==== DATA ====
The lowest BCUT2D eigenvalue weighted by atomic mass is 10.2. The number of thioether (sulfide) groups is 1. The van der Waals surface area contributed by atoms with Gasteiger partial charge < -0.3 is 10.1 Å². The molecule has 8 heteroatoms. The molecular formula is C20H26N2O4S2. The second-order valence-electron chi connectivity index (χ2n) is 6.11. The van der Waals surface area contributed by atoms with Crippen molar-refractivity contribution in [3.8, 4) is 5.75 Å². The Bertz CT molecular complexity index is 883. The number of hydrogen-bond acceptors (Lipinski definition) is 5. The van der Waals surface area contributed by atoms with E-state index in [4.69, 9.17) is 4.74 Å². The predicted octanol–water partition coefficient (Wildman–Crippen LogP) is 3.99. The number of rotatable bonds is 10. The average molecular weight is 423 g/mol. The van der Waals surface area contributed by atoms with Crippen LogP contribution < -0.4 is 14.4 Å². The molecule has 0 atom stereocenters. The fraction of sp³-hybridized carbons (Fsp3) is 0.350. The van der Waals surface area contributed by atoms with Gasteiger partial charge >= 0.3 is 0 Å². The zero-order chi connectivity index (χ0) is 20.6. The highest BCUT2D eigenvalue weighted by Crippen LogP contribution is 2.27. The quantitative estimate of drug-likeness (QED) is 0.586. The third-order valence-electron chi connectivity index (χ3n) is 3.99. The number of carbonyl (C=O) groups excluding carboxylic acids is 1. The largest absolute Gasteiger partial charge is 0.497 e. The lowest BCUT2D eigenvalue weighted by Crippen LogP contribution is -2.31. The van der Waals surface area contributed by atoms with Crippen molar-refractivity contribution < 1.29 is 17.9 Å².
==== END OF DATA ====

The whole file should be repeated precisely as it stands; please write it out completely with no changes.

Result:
The lowest BCUT2D eigenvalue weighted by atomic mass is 10.2. The number of thioether (sulfide) groups is 1. The van der Waals surface area contributed by atoms with Gasteiger partial charge < -0.3 is 10.1 Å². The molecule has 8 heteroatoms. The molecular formula is C20H26N2O4S2. The second-order valence-electron chi connectivity index (χ2n) is 6.11. The van der Waals surface area contributed by atoms with Crippen molar-refractivity contribution in [3.8, 4) is 5.75 Å². The Bertz CT molecular complexity index is 883. The number of hydrogen-bond acceptors (Lipinski definition) is 5. The van der Waals surface area contributed by atoms with E-state index in [4.69, 9.17) is 4.74 Å². The predicted octanol–water partition coefficient (Wildman–Crippen LogP) is 3.99. The number of rotatable bonds is 10. The average molecular weight is 423 g/mol. The van der Waals surface area contributed by atoms with Crippen LogP contribution < -0.4 is 14.4 Å². The molecule has 0 atom stereocenters. The fraction of sp³-hybridized carbons (Fsp3) is 0.350. The van der Waals surface area contributed by atoms with Gasteiger partial charge >= 0.3 is 0 Å². The zero-order chi connectivity index (χ0) is 20.6. The highest BCUT2D eigenvalue weighted by Crippen LogP contribution is 2.27. The quantitative estimate of drug-likeness (QED) is 0.586. The third-order valence-electron chi connectivity index (χ3n) is 3.99. The number of carbonyl (C=O) groups excluding carboxylic acids is 1. The largest absolute Gasteiger partial charge is 0.497 e. The lowest BCUT2D eigenvalue weighted by Crippen LogP contribution is -2.31. The van der Waals surface area contributed by atoms with Crippen molar-refractivity contribution < 1.29 is 17.9 Å².